Crypto Traders' Lawsuit Claims Bitfinex, Tether Cost Market Over $1 Trillion

Bitfinex and sister company Tether caused more than $1 trillion in damages to the crypto market, a new lawsuit claims.

AccessTimeIconOct 7, 2019 at 2:43 p.m. UTC
Updated Sep 13, 2021 at 11:32 a.m. UTC

A new lawsuit claims crypto exchange Bitfinex and its sister company Tether manipulated the crypto market, harming traders and benefiting themselves.

Bitfinex and a number of affiliated entities engaged in deceptive, anti-competitive and market-manipulating practices, resulting in economic damages for the plaintiffs, according to a lawsuit filed Sunday in New York.

Notably, the plaintiffs, who seek class-action status, claim that the total damages add up to more than $1 trillion, writing:

"Calculating damages at this stage is premature, but there is little doubt that the scale of harm wrought by the Defendants is unprecedented. Their liability to the putative class likely surpasses $1.4 trillion U.S. dollars."

The lawsuit, filed by David Leibowitz, Benjamin Leibowitz, Jason Leibowitz, Aaron Leibowitz and Pinchas Goldshtein, are represented by Vel Freedman and Kyle Roche – the lawyers who recently won a federal case against Craig Wright. Bitfinex, Tether, Digfinex and current executives; former chief strategy officer Philip Potter; and payment processor Crypto Capital are named as defendants in the case. 

"The crimes committed by Tether, Bitfinex, Crypto Capital, and their executives include Bank Fraud, Money Laundering; Monetary Transactions Derived From Specified Unlawful Activities, Operating an Unlicensed Money Transmitting Business, and Wire Fraud," the filing says.

In the complaint, the plaintiffs further claim Bitfinex and Tether "shared false information about USDT being backed 1:1 by U.S. dollars," referring to an allegation made by the New York Attorney General's office in April. It continues to allege the USDT was used to purchase bitcoin to inflate the crypto market, spurring the 2017-2018 bull market and subsequent bust. 

In a statement sent to CoinDesk after this article was published, David Leibowitz said, "As someone who has been invested in bitcoin and the growth of the cryptocurrency ecosystem, I believe that bad actors in this space have stunted development and consumer confidence."

Market manipulation?

In response to a request for comment, Bitfinex/Tether spokesperson Joe Morgan sent CoinDesk a statement published over the weekend, which stated that the companies expected a lawsuit based on "an unpublished and non-peer reviewed paper falsely positing that Tether issuances are responsible for manipulating the cryptocurrency market."

It went on to add:

"Tether and its affiliates have never used Tether tokens or issuances to manipulate the cryptocurrency market or token pricing. All Tether tokens are fully backed by reserves and are issued pursuant to market demand, and not for the purpose of controlling the pricing of crypto assets. It is irresponsible to suggest that Tether enables illicit activity due to its efficiency, liquidity and wide-scale applicability within the cryptocurrency ecosystem."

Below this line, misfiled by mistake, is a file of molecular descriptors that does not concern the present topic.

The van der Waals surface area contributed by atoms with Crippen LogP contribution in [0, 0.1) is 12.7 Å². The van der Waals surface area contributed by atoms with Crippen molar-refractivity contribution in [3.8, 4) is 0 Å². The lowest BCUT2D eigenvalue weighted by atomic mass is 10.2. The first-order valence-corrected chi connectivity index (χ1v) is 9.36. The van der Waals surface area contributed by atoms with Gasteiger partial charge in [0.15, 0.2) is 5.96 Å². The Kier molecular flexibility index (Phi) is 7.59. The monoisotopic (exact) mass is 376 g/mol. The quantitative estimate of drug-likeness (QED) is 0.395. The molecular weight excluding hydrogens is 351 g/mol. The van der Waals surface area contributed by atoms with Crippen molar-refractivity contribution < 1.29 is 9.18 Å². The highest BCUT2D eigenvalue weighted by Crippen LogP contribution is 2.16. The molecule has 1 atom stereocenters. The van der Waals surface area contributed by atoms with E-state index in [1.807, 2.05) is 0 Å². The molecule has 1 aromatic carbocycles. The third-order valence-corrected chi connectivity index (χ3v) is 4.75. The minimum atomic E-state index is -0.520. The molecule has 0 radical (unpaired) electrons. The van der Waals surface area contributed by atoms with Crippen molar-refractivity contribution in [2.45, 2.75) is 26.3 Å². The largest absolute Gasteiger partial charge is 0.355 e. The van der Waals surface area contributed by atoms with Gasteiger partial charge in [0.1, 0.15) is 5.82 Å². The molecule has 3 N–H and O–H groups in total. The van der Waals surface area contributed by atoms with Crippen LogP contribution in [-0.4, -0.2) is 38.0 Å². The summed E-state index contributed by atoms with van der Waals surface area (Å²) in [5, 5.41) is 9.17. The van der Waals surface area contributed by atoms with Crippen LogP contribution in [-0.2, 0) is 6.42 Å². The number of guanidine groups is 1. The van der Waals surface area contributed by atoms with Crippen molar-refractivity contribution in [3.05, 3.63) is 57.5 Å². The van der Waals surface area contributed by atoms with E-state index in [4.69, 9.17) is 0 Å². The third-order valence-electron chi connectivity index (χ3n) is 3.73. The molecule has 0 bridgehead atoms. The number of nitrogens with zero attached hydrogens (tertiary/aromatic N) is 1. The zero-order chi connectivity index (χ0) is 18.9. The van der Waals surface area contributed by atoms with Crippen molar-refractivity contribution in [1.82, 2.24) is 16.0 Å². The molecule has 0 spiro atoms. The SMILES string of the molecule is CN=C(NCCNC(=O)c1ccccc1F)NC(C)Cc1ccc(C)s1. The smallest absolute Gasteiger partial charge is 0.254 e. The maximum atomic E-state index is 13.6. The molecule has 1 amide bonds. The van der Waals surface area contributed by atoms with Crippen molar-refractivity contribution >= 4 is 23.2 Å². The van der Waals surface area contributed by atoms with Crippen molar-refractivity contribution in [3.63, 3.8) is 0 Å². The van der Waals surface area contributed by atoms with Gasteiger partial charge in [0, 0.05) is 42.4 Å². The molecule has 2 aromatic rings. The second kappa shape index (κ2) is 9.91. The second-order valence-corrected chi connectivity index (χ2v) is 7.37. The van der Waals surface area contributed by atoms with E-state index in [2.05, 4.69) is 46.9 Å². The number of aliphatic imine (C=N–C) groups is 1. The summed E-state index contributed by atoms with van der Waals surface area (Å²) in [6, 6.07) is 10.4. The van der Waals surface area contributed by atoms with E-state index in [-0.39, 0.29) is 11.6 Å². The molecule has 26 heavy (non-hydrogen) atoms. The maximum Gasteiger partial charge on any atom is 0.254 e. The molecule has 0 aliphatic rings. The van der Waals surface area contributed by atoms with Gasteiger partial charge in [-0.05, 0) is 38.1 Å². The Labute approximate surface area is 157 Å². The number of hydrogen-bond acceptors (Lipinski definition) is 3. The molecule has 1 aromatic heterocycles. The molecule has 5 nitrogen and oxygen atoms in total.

In a statement, Roche said, "There was an enormous amount of work put in by the lawyers of our firm, particularly by Joseph Delich, to research the facts related to the conduct outlined in our complaint. I look forward to working with my team as the litigation plays out."

Allegations that Tether has been used to manipulate the cryptocurrency market have circulated for more than a year. In a study published last June, researchers with the University of Texas at Austin said bitcoin’s price rose after the "the Bitfinex exchange use[d] tether to purchase bitcoin when prices are falling."

The U.S. Department of Justice is reportedly looking into the allegations, though it is unclear if the Department has drawn any conclusions at this time.

However, another study published last September by University of Queensland professor Wang Chun Wei found that while "tether grants were potentially timed to follow bitcoin downturns," the actual correlation was "not statistically significant."

Read the full lawsuit:

Tether image via CoinDesk archives

DISCLOSURE

Please note that our privacy policy, terms of use, cookies, and do not sell my personal information has been updated.

The leader in news and information on cryptocurrency, digital assets and the future of money, CoinDesk is a media outlet that strives for the highest journalistic standards and abides by a strict set of editorial policies. CoinDesk is an independent operating subsidiary of Digital Currency Group, which invests in cryptocurrencies and blockchain startups. As part of their compensation, certain CoinDesk employees, including editorial employees, may receive exposure to DCG equity in the form of stock appreciation rights, which vest over a multi-year period. CoinDesk journalists are not allowed to purchase stock outright in DCG.

Trending

1
CoinDesk - Unknown
Three Arrows Paper Trail Leads to Trading Desk Obscured Via Offshore Entities

As Three Arrows Capital collapsed under market pressure, its much-lesser known trading desk, TPS Capital, remained active, sources say. But a complex ownership structure might frustrate creditors' efforts to collect.

CoinDesk - Unknown
2
CoinDesk - Unknown
June Was Bitcoin’s Worst Month Ever

Plus, European crypto regulation comes into view.

CoinDesk - Unknown
3
CoinDesk - Unknown
What Traders Are Saying About Bitcoin's Biggest Monthly Loss in 11 Years

Poor macroeconomic sentiment, fears of inflation and systemic risks from the crypto market pushed the cryptocurrency below 2017’s highs.

CoinDesk - Unknown
4
CoinDesk - Unknown
Three Arrows Capital Files for Bankruptcy in New York Tied to British Virgin Islands Proceeding

A British Virgin Islands court ordered Three Arrows' BVI branch into liquidation earlier this week.

CoinDesk - Unknown